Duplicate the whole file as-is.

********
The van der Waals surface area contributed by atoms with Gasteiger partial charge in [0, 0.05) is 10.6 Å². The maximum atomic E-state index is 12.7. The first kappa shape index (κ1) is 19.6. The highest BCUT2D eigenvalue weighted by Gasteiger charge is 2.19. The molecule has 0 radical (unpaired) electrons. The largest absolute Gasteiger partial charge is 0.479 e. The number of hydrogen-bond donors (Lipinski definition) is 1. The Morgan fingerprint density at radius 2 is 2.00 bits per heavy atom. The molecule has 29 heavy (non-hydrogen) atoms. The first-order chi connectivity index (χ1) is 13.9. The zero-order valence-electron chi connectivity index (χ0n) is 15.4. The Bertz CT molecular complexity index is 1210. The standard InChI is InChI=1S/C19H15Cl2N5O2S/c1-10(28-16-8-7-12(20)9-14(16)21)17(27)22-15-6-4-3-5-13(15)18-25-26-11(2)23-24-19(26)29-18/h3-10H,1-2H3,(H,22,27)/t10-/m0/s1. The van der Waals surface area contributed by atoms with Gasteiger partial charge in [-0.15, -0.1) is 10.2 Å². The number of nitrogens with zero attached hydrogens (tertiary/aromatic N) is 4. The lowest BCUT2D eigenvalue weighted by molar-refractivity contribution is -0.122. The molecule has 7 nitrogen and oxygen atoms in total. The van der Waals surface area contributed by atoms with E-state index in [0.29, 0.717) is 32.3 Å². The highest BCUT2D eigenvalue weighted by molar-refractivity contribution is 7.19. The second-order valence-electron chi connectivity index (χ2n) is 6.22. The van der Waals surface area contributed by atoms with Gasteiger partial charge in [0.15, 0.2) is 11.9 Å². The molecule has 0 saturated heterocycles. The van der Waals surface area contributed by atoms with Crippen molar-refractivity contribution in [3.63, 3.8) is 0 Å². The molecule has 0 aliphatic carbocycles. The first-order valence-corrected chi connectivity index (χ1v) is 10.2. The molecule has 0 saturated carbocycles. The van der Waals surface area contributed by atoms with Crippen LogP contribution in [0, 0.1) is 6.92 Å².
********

The van der Waals surface area contributed by atoms with Gasteiger partial charge in [0, 0.05) is 10.6 Å². The maximum atomic E-state index is 12.7. The first kappa shape index (κ1) is 19.6. The highest BCUT2D eigenvalue weighted by Gasteiger charge is 2.19. The molecule has 0 radical (unpaired) electrons. The largest absolute Gasteiger partial charge is 0.479 e. The number of hydrogen-bond donors (Lipinski definition) is 1. The Morgan fingerprint density at radius 2 is 2.00 bits per heavy atom. The molecule has 29 heavy (non-hydrogen) atoms. The first-order chi connectivity index (χ1) is 13.9. The zero-order valence-electron chi connectivity index (χ0n) is 15.4. The Bertz CT molecular complexity index is 1210. The standard InChI is InChI=1S/C19H15Cl2N5O2S/c1-10(28-16-8-7-12(20)9-14(16)21)17(27)22-15-6-4-3-5-13(15)18-25-26-11(2)23-24-19(26)29-18/h3-10H,1-2H3,(H,22,27)/t10-/m0/s1. The van der Waals surface area contributed by atoms with Gasteiger partial charge in [-0.15, -0.1) is 10.2 Å². The number of nitrogens with zero attached hydrogens (tertiary/aromatic N) is 4. The lowest BCUT2D eigenvalue weighted by molar-refractivity contribution is -0.122. The molecule has 7 nitrogen and oxygen atoms in total. The van der Waals surface area contributed by atoms with E-state index in [0.29, 0.717) is 32.3 Å². The highest BCUT2D eigenvalue weighted by molar-refractivity contribution is 7.19. The second-order valence-electron chi connectivity index (χ2n) is 6.22. The van der Waals surface area contributed by atoms with Gasteiger partial charge in [0.15, 0.2) is 11.9 Å². The molecule has 0 saturated heterocycles. The van der Waals surface area contributed by atoms with Crippen molar-refractivity contribution in [3.63, 3.8) is 0 Å². The molecule has 0 aliphatic carbocycles. The first-order valence-corrected chi connectivity index (χ1v) is 10.2. The molecule has 0 saturated carbocycles. The van der Waals surface area contributed by atoms with Crippen LogP contribution in [0, 0.1) is 6.92 Å².